The barrel extends forward of the front end of the slide in a manner that is not typical of most pistols. That’s because the barrel is threaded for a portion of that extension. There are many tactical situations when a sound suppressor is a great advantage, and modern variants are remarkably efficient. They’re also illegal to own without proper registration and payment of the federal tax. Most states permit their ownership and use, but others do not. A suppressor screws onto the barrel of the big H&K pistol very quickly. Also, the barrel has an O-ring fitted to it in an annular groove to ensure its proper positioning in the slide.
Let’s now do a walk-around inspection of this pistol. From the bottom up on the receiver, we have a magazine well with a rearmost surface extending down just below the sides. The extension contains a recess with a cross pin to create an anchor point for a tactical lanyard. Just above that, on the sides of the butt, there are semi-circular recesses that allow the shooter to get a positive grip on the magazine. Also, like other modern H&K pistols, the USP Tactical has a magazine catch in the form of a shelf that extends completely across the base of the trigger guard.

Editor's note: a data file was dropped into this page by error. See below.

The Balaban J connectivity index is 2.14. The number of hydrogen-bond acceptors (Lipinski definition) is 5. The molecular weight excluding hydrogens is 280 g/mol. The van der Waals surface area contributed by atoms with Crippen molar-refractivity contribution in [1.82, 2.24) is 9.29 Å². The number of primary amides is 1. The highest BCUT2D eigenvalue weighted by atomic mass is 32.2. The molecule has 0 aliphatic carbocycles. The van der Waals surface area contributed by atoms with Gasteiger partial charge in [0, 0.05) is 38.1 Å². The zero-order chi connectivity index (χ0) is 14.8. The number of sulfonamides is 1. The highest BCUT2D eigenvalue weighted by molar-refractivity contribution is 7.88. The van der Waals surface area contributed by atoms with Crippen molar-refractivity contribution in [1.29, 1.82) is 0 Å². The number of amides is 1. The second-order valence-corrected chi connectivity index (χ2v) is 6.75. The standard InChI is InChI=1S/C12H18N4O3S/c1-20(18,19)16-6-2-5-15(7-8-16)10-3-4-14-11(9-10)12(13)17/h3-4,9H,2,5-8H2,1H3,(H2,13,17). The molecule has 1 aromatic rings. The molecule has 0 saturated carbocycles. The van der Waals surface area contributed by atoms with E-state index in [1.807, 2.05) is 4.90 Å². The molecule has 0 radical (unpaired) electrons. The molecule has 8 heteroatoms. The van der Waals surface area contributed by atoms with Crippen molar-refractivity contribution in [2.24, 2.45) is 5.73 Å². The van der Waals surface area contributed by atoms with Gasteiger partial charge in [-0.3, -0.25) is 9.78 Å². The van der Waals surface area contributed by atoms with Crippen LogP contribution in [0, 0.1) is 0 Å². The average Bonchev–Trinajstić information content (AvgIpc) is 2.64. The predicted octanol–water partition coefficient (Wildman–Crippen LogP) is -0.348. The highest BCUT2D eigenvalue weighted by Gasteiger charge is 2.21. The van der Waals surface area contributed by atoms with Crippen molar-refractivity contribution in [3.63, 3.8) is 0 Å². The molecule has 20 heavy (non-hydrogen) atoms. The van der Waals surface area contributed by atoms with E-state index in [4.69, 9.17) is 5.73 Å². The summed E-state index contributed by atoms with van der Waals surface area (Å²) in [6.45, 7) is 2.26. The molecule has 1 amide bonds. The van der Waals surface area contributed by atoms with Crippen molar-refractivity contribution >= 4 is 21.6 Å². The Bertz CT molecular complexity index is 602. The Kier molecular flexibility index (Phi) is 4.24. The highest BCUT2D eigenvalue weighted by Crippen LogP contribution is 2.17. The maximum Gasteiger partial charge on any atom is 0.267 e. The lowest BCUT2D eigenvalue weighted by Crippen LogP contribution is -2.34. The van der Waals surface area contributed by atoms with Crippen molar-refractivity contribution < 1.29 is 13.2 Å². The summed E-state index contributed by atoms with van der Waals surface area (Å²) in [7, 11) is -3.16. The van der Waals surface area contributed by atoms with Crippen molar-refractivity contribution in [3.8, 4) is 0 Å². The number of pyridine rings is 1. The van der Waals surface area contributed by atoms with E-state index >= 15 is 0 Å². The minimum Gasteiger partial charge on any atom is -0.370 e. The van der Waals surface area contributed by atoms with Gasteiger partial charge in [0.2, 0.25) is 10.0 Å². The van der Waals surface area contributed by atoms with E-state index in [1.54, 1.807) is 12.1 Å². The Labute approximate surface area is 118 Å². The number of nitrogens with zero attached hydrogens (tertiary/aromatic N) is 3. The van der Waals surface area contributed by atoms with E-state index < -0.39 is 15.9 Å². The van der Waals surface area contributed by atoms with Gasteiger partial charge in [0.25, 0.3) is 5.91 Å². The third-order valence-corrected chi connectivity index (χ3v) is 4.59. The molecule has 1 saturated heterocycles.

Suitable for use with a gloved hand, the trigger guard of the pistol is quite large and has a panel of serrations on its front surface. With a nicely curved backstrap shape, the pistol’s grip-section is also large and hand-filling. Since a double-column .45 ACP magazine goes into the butt, it is rather thick.
Up top, the Tactical sports a squared and blocky slide that’s finished in a dull black described in the manual as a “Hostile Environment” finish. The rear sight, mounted in the slide with a wide dovetail, is fully adjustable for windage and elevation. The slide is largely beveled angles, with a flat top and sides. Cocking serrations are cut into the rear of the slide on both sides. On the right side of the slide is a massive extractor powered by a coil spring.
That pretty much covers what the gun looks like, so we can move on to its handling and accuracy. The key to understanding how to manage the USP Tactical is the lever mounted on the left side of the receiver, just above a right-handed shooter’s thumb. This is an ideal location, in that the shooter doesn’t disturb his grip by reaching for it. This safety lever handles exactly like the one on a 1911 Colt. When it’s in the up position with the hammer cocked, the pistol is on safe and will not fire. Therefore, the USP Tactical may be carried cocked and locked, which gives a shooter the marked advantage of a short, crisp single-action trigger pull for every shot. If he chooses to do so, the shooter can carry the pistol with the hammer down, delivering the first shot with a long, double-action trigger stroke. In a departure from the norm, H&K arranged the USP lockwork so the safety may be applied with the trigger in either double-action or single-action positions.